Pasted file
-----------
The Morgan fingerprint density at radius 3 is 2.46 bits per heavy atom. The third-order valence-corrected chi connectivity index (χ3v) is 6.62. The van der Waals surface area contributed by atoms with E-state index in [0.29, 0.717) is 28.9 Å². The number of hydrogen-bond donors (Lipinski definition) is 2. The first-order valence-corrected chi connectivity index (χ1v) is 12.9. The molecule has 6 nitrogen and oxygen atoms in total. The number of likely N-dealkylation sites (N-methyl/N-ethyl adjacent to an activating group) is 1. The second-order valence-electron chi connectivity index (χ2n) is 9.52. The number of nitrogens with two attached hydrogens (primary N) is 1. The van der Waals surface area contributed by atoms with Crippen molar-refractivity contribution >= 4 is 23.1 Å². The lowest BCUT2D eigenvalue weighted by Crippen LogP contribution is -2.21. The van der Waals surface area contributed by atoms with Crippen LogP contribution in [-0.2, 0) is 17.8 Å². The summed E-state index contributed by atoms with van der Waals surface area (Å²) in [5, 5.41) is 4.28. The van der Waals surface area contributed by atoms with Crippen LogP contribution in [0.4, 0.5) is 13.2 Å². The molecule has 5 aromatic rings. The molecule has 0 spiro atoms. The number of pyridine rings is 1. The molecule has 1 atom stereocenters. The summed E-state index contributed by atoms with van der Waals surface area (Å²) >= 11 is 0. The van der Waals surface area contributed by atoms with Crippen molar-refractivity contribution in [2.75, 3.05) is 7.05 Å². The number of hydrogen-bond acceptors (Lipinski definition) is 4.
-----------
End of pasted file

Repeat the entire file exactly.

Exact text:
The Morgan fingerprint density at radius 3 is 2.46 bits per heavy atom. The third-order valence-corrected chi connectivity index (χ3v) is 6.62. The van der Waals surface area contributed by atoms with E-state index in [0.29, 0.717) is 28.9 Å². The number of hydrogen-bond donors (Lipinski definition) is 2. The first-order valence-corrected chi connectivity index (χ1v) is 12.9. The molecule has 6 nitrogen and oxygen atoms in total. The number of likely N-dealkylation sites (N-methyl/N-ethyl adjacent to an activating group) is 1. The second-order valence-electron chi connectivity index (χ2n) is 9.52. The number of nitrogens with two attached hydrogens (primary N) is 1. The van der Waals surface area contributed by atoms with Crippen molar-refractivity contribution >= 4 is 23.1 Å². The lowest BCUT2D eigenvalue weighted by Crippen LogP contribution is -2.21. The van der Waals surface area contributed by atoms with Crippen LogP contribution in [-0.2, 0) is 17.8 Å². The summed E-state index contributed by atoms with van der Waals surface area (Å²) in [5, 5.41) is 4.28. The van der Waals surface area contributed by atoms with Crippen LogP contribution in [0.4, 0.5) is 13.2 Å². The molecule has 5 aromatic rings. The molecule has 0 spiro atoms. The number of pyridine rings is 1. The molecule has 1 atom stereocenters. The summed E-state index contributed by atoms with van der Waals surface area (Å²) >= 11 is 0. The van der Waals surface area contributed by atoms with Crippen molar-refractivity contribution in [2.75, 3.05) is 7.05 Å². The number of hydrogen-bond acceptors (Lipinski definition) is 4.